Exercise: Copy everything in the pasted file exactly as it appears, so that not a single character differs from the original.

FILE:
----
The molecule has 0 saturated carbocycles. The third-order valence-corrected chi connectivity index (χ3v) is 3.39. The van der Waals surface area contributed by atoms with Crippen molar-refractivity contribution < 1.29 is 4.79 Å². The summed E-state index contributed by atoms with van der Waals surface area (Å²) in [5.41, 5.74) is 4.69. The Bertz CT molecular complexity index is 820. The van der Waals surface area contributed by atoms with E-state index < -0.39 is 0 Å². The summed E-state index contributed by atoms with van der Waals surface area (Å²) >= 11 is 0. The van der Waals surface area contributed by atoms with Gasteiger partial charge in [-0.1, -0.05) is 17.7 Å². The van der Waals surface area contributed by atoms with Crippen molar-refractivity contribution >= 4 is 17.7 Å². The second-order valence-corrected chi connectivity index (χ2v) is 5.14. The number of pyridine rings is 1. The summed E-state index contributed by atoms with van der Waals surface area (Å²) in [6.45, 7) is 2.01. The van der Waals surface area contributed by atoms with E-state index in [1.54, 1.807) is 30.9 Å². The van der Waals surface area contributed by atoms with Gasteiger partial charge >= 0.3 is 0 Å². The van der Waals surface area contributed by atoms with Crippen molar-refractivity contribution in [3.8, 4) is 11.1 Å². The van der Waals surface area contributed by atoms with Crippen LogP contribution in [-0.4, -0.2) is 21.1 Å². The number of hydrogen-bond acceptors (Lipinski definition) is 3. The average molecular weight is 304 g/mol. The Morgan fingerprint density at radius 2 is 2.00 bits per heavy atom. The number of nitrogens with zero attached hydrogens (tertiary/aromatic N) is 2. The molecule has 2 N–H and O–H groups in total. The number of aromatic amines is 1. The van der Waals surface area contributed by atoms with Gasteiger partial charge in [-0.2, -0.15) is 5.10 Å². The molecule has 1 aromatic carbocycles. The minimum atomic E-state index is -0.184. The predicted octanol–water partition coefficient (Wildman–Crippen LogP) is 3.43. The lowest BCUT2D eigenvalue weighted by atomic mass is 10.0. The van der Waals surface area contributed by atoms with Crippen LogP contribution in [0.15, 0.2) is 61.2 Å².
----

The molecule has 0 saturated carbocycles. The third-order valence-corrected chi connectivity index (χ3v) is 3.39. The van der Waals surface area contributed by atoms with Crippen molar-refractivity contribution < 1.29 is 4.79 Å². The summed E-state index contributed by atoms with van der Waals surface area (Å²) in [5.41, 5.74) is 4.69. The Bertz CT molecular complexity index is 820. The van der Waals surface area contributed by atoms with E-state index < -0.39 is 0 Å². The summed E-state index contributed by atoms with van der Waals surface area (Å²) >= 11 is 0. The van der Waals surface area contributed by atoms with Gasteiger partial charge in [-0.1, -0.05) is 17.7 Å². The van der Waals surface area contributed by atoms with Crippen molar-refractivity contribution >= 4 is 17.7 Å². The second-order valence-corrected chi connectivity index (χ2v) is 5.14. The number of pyridine rings is 1. The summed E-state index contributed by atoms with van der Waals surface area (Å²) in [6.45, 7) is 2.01. The van der Waals surface area contributed by atoms with E-state index in [1.54, 1.807) is 30.9 Å². The van der Waals surface area contributed by atoms with Gasteiger partial charge >= 0.3 is 0 Å². The van der Waals surface area contributed by atoms with Crippen molar-refractivity contribution in [3.8, 4) is 11.1 Å². The van der Waals surface area contributed by atoms with Crippen LogP contribution in [-0.4, -0.2) is 21.1 Å². The number of hydrogen-bond acceptors (Lipinski definition) is 3. The average molecular weight is 304 g/mol. The Morgan fingerprint density at radius 2 is 2.00 bits per heavy atom. The number of nitrogens with zero attached hydrogens (tertiary/aromatic N) is 2. The molecule has 2 N–H and O–H groups in total. The number of aromatic amines is 1. The van der Waals surface area contributed by atoms with Gasteiger partial charge in [-0.2, -0.15) is 5.10 Å². The molecule has 1 aromatic carbocycles. The minimum atomic E-state index is -0.184. The predicted octanol–water partition coefficient (Wildman–Crippen LogP) is 3.43. The lowest BCUT2D eigenvalue weighted by atomic mass is 10.0. The van der Waals surface area contributed by atoms with Crippen LogP contribution in [0.15, 0.2) is 61.2 Å².